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January 19, 2019

KFS fights to reclaim 1,000 acres of Karura

National Lands Commission (NLC) Vice chairperson Abigael Mbagaya-Mukolwo during a public hearing on Karura forest at ACK gardens yesterday. Photo/Monicah Mwangi
National Lands Commission (NLC) Vice chairperson Abigael Mbagaya-Mukolwo during a public hearing on Karura forest at ACK gardens yesterday. Photo/Monicah Mwangi

The Kenya Forest Service wants the more than 1,000 acres hived off Karura forest returned.

KFS says four years after the death of environmentalist Prof Wangari Maathai, land-grabbers are back and are targetting even the sections the Nobel Laureate had helped repossess.

KFS has now written to the national land commission chairman Muhammad Swazuri asking him to revoke the illegal title deeds.

NLC last week said it has started reviewing those grants and leases.

Karura Forest was protected in 1932 and originally measured 1,063 hectares (2,627 acres), making it the largest preserve in Nairobi. A legal notice of 1956 excised 18.62 hectares of the forest for field headquarters of survey leaving the forest with 1044.08 hectares. However, illegal developers have over the years cut the actual forest’s size almost in half. Only 564 hectares (1,394 acres) remain, according to the 2005 land report by lawyer Paul Ndung’u.

“According to our records, Karura forest covers approximately 1041.091 hectares despite excising 2.783 hectares for ICRAF in 1986,” says Evans Aluda, KFS officer in charge of survey and mapping.

The gazetted forest includes 23.8 hectares being utilised by Muthaiga golf course, 8.7 hectares utilised by Utalii houses and another 5.8 hectares currently housing the Kenya Institute of Survey and Mapping.

Aluda says said the attempt to hive off nearly 50 per cent of the forest was conceived in 1996, and culminated in the issuance of freehold title covering approximately 564.1 hectares.

“This was issued to PS treasury to hold it in trust for PS environment and natural resources. This title left out an area of 477 Ha which has been illegally and irregularly allocated to public institutions and private developers,” Aluda says.

KFS says apart from being a carbon sink for Nairobi, Karura is also a catchment area for Rui Ruaka, Karura, Getathuru and Thiririka rivers, streams and springs.

He said they are now challenging the illegal hiving off of the 50 per cent of the forest.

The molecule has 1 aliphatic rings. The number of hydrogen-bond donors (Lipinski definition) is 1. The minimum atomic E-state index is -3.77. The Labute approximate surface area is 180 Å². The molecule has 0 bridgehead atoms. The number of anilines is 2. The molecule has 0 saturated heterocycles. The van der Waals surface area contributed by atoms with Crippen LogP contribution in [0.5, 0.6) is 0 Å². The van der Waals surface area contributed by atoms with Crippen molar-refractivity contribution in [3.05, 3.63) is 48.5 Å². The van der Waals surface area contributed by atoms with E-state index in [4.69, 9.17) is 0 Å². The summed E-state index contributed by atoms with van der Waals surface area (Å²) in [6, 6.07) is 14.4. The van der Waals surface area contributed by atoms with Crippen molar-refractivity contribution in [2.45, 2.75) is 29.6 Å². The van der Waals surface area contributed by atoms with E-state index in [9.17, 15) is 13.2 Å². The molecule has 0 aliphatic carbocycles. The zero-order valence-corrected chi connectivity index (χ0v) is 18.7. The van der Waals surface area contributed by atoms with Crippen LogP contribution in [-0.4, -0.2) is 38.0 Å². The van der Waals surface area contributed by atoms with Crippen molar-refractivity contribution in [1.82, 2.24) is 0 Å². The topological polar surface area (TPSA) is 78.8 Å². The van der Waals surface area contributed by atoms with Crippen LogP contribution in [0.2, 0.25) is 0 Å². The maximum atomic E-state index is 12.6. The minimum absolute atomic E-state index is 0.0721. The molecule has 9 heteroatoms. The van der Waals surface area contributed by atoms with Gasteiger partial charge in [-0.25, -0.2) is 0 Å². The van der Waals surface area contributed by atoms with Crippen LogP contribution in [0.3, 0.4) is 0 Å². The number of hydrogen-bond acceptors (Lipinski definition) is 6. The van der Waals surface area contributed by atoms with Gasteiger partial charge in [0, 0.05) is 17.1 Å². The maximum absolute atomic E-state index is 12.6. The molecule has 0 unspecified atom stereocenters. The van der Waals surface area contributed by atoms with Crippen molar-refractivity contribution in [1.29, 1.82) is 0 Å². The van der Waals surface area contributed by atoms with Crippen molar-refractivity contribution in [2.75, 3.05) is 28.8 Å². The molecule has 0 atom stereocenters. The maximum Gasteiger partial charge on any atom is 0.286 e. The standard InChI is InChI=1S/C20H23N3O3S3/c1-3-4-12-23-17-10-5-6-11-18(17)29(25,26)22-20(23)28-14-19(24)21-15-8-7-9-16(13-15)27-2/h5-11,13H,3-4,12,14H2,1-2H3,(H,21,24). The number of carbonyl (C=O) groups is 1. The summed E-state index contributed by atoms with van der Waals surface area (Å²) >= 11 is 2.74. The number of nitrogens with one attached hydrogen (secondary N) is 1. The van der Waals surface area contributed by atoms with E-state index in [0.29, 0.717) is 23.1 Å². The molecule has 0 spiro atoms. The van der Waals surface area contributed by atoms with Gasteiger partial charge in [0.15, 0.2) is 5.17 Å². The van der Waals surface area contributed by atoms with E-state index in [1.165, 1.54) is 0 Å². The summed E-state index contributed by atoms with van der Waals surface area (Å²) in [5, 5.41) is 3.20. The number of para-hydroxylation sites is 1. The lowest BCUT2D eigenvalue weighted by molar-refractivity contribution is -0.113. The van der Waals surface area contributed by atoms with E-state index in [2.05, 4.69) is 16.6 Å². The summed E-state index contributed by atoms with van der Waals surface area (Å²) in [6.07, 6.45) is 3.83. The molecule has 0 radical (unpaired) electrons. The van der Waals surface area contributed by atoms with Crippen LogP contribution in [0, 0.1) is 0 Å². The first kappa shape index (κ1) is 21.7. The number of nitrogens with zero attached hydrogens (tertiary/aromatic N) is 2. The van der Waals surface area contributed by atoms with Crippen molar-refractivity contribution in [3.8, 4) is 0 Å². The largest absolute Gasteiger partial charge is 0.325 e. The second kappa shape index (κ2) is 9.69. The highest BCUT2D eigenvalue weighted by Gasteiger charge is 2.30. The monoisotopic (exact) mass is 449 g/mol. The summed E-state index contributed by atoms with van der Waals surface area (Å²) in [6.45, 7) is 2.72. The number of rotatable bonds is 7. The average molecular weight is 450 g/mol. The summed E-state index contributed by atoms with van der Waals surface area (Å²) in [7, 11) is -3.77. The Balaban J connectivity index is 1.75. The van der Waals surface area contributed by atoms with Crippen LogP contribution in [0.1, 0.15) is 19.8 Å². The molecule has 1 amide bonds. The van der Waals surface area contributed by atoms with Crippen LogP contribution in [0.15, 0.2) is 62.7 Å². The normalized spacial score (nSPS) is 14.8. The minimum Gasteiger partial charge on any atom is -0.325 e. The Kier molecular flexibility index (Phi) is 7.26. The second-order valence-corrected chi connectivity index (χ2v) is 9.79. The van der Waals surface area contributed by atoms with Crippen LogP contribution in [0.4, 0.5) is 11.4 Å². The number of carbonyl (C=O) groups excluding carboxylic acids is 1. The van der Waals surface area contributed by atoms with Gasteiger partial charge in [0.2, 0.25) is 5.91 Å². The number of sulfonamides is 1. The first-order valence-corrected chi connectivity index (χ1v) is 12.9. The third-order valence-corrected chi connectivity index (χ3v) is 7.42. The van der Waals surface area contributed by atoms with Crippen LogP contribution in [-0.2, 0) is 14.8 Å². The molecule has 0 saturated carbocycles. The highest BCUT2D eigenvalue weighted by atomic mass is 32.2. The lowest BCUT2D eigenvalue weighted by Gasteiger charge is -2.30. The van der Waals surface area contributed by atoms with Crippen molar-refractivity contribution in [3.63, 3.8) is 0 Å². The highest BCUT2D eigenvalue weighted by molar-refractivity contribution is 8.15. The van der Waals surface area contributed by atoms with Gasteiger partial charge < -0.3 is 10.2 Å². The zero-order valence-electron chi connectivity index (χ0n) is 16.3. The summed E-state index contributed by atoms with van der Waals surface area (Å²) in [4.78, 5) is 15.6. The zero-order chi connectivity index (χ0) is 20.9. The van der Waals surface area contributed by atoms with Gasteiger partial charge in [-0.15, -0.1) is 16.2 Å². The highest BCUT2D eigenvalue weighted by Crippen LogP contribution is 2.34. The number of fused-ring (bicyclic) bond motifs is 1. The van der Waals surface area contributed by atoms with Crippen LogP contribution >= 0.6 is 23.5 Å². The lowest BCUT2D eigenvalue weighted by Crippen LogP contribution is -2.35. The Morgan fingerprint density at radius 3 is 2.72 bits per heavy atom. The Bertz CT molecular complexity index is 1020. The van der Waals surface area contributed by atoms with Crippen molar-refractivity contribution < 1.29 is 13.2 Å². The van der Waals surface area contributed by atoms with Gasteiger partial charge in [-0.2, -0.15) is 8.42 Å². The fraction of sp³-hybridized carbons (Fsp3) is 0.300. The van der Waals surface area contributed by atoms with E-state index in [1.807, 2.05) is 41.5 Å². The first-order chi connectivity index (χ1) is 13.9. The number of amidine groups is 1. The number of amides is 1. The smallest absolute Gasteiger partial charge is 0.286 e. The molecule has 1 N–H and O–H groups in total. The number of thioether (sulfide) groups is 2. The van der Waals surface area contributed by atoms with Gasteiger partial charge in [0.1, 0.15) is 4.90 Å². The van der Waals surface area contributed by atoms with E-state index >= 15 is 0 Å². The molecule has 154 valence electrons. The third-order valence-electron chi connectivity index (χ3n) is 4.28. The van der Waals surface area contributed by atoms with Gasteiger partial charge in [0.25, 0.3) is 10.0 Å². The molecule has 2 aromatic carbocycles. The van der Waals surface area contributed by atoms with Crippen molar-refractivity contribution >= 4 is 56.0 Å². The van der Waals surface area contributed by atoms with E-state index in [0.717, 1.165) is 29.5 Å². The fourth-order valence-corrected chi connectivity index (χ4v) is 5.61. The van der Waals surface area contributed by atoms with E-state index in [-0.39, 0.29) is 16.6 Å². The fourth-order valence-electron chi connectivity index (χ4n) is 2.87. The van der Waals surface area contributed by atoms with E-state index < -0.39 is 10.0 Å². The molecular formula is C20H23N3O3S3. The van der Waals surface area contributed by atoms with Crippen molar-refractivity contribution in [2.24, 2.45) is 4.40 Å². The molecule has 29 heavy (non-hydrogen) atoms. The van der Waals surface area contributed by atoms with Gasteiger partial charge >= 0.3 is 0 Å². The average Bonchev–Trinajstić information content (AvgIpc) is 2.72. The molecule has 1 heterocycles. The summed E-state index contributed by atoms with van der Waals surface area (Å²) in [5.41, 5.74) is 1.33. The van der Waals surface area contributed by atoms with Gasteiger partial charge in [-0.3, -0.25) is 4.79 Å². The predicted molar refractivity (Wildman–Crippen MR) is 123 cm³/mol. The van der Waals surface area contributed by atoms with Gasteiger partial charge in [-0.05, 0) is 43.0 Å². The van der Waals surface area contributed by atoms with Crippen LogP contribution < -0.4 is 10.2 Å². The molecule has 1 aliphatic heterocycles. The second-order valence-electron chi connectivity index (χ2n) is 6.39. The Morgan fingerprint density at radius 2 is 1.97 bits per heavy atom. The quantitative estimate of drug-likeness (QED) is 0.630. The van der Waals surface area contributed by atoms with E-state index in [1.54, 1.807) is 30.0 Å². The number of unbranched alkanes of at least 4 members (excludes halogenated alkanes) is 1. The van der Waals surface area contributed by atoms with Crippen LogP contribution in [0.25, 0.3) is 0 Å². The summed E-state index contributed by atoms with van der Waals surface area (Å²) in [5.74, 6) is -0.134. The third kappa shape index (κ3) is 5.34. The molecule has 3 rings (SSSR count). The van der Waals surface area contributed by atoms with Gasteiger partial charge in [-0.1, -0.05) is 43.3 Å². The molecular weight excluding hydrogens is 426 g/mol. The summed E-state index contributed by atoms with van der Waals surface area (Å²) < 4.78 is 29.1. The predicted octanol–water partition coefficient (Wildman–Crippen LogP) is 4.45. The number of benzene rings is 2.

“We are challenging how it was allocated as the procedure is illegal as it is (the forest) gazetted and hence protected,” he says.

He appeared before the NLC last week accompanied by KFS legal officer Laura Yego.

Aluda says Karura forest is critical in providing a clean environment to Nairobi residents as it acts as a carbon dioxide sink for the city population, hence should be guarded jealously.

“This is in complete contrast with the intended purpose of hiving the areas for residential purposes,” he says.

“Inside the forest are Karura caves, family trails and beautiful scenic waterfalls hence the reason it has been fenced with electric fence.”

Fencing was sponsored by the Friends of Karura Association, who co-manage the forest.

“The forest sees an average of 14,000 visitors per month. It has provided jobs to 28 scouts, five gate collection clerks, environment officer and many casual jobs. The government has an inalienable duty to protect Karura forest against harmful actions,” Aluda points out.

NLC vice chairperson Abigael Mukolwo said most of the “owners” of Karura plots do not know where “their” land is because the forest is fenced.

“Alienated government lands are public land and they can only be allocated to individual, company after they are made available for allocation. We will determine legality of the parcels and make decision,” Mukolwo said.

She said a forest has to be degazetted before it is re-allocated.

Other environmentalists also want the illegal titles revoked.

Lilian Muchungi, the community mobilisation officer for Green Belt Movement – the organisation Wangari Maathai founded - says grabbing of Karura forest gathered pace in 1990s.

“When we do not have trees especially at a city like ours. pollution of air is likely to be an a big issue and that is why we have gone a long way in protecting this forest,” she said.

Muchungi says Nairobi’s industrial area and parts of Eastlands have become are highly polluted.

In March, the University of Nairobi’s Institute of Nuclear Science and Technology conducted in partnership with Gothenburg University in Sweden and Columbia University’s Earth Institute released a report showing Nairobi’s air is poisonous and can cause serious ailments including heart and lung diseases as well as cancer.

Muchungi said the study showed that the amount of cancer-causing elements in the air was too high.

She has no sympathy for those duped into buying illegal forest land.

“It is unfortunate that people just buy any piece of land without doing due diligence. Proper search has to be done whenever one is purchasing a piece of land,” she says.

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